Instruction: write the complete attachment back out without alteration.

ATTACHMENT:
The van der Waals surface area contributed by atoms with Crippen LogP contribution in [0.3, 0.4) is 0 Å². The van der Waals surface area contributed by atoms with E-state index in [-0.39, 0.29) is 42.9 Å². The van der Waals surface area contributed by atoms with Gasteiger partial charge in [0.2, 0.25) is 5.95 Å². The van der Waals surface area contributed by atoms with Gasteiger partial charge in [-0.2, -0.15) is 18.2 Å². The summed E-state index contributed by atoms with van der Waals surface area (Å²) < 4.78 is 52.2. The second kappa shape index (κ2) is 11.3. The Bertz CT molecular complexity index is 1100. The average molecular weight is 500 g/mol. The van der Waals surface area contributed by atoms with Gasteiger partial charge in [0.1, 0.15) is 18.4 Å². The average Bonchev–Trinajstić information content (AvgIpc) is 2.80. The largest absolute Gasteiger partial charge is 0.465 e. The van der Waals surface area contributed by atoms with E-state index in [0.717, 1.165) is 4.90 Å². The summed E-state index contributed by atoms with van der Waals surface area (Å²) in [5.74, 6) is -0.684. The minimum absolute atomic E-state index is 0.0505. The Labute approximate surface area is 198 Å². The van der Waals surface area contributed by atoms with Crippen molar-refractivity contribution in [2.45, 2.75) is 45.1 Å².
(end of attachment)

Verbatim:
The van der Waals surface area contributed by atoms with Crippen LogP contribution in [0.3, 0.4) is 0 Å². The van der Waals surface area contributed by atoms with E-state index in [-0.39, 0.29) is 42.9 Å². The van der Waals surface area contributed by atoms with Gasteiger partial charge in [0.2, 0.25) is 5.95 Å². The van der Waals surface area contributed by atoms with Gasteiger partial charge in [-0.2, -0.15) is 18.2 Å². The summed E-state index contributed by atoms with van der Waals surface area (Å²) < 4.78 is 52.2. The second kappa shape index (κ2) is 11.3. The Bertz CT molecular complexity index is 1100. The average molecular weight is 500 g/mol. The van der Waals surface area contributed by atoms with Gasteiger partial charge in [0.1, 0.15) is 18.4 Å². The average Bonchev–Trinajstić information content (AvgIpc) is 2.80. The largest absolute Gasteiger partial charge is 0.465 e. The van der Waals surface area contributed by atoms with E-state index in [0.717, 1.165) is 4.90 Å². The summed E-state index contributed by atoms with van der Waals surface area (Å²) in [5.74, 6) is -0.684. The minimum absolute atomic E-state index is 0.0505. The Labute approximate surface area is 198 Å². The van der Waals surface area contributed by atoms with Crippen molar-refractivity contribution in [2.45, 2.75) is 45.1 Å².